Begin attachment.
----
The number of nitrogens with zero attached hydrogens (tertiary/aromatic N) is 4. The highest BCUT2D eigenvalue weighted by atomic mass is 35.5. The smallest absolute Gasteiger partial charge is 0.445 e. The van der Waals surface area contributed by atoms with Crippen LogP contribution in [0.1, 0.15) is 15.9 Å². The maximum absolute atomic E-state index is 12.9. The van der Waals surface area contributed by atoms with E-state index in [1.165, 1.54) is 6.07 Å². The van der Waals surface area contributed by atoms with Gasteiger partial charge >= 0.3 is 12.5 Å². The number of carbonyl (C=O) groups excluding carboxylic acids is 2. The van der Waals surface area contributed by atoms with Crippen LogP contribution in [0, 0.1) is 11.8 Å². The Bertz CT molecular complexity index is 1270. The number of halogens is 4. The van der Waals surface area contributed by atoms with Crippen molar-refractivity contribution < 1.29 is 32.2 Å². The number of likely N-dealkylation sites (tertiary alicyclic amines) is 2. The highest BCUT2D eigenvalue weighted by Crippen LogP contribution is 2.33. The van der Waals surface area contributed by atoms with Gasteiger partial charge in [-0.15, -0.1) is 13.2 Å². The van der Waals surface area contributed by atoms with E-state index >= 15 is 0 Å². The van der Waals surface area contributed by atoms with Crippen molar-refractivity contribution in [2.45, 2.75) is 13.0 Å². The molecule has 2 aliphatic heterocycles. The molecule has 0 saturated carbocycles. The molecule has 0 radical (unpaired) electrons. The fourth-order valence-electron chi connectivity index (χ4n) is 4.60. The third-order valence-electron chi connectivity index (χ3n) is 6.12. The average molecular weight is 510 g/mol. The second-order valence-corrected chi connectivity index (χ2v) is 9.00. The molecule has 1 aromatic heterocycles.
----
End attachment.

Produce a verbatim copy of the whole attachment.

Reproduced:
The number of nitrogens with zero attached hydrogens (tertiary/aromatic N) is 4. The highest BCUT2D eigenvalue weighted by atomic mass is 35.5. The smallest absolute Gasteiger partial charge is 0.445 e. The van der Waals surface area contributed by atoms with Crippen LogP contribution in [0.1, 0.15) is 15.9 Å². The maximum absolute atomic E-state index is 12.9. The van der Waals surface area contributed by atoms with E-state index in [1.165, 1.54) is 6.07 Å². The van der Waals surface area contributed by atoms with Gasteiger partial charge >= 0.3 is 12.5 Å². The number of carbonyl (C=O) groups excluding carboxylic acids is 2. The van der Waals surface area contributed by atoms with Crippen LogP contribution in [0, 0.1) is 11.8 Å². The Bertz CT molecular complexity index is 1270. The number of halogens is 4. The van der Waals surface area contributed by atoms with Crippen molar-refractivity contribution < 1.29 is 32.2 Å². The number of likely N-dealkylation sites (tertiary alicyclic amines) is 2. The highest BCUT2D eigenvalue weighted by Crippen LogP contribution is 2.33. The van der Waals surface area contributed by atoms with Gasteiger partial charge in [-0.15, -0.1) is 13.2 Å². The van der Waals surface area contributed by atoms with E-state index >= 15 is 0 Å². The van der Waals surface area contributed by atoms with Crippen molar-refractivity contribution in [2.45, 2.75) is 13.0 Å². The molecule has 2 aliphatic heterocycles. The molecule has 0 saturated carbocycles. The molecule has 0 radical (unpaired) electrons. The fourth-order valence-electron chi connectivity index (χ4n) is 4.60. The third-order valence-electron chi connectivity index (χ3n) is 6.12. The average molecular weight is 510 g/mol. The second-order valence-corrected chi connectivity index (χ2v) is 9.00. The molecule has 1 aromatic heterocycles.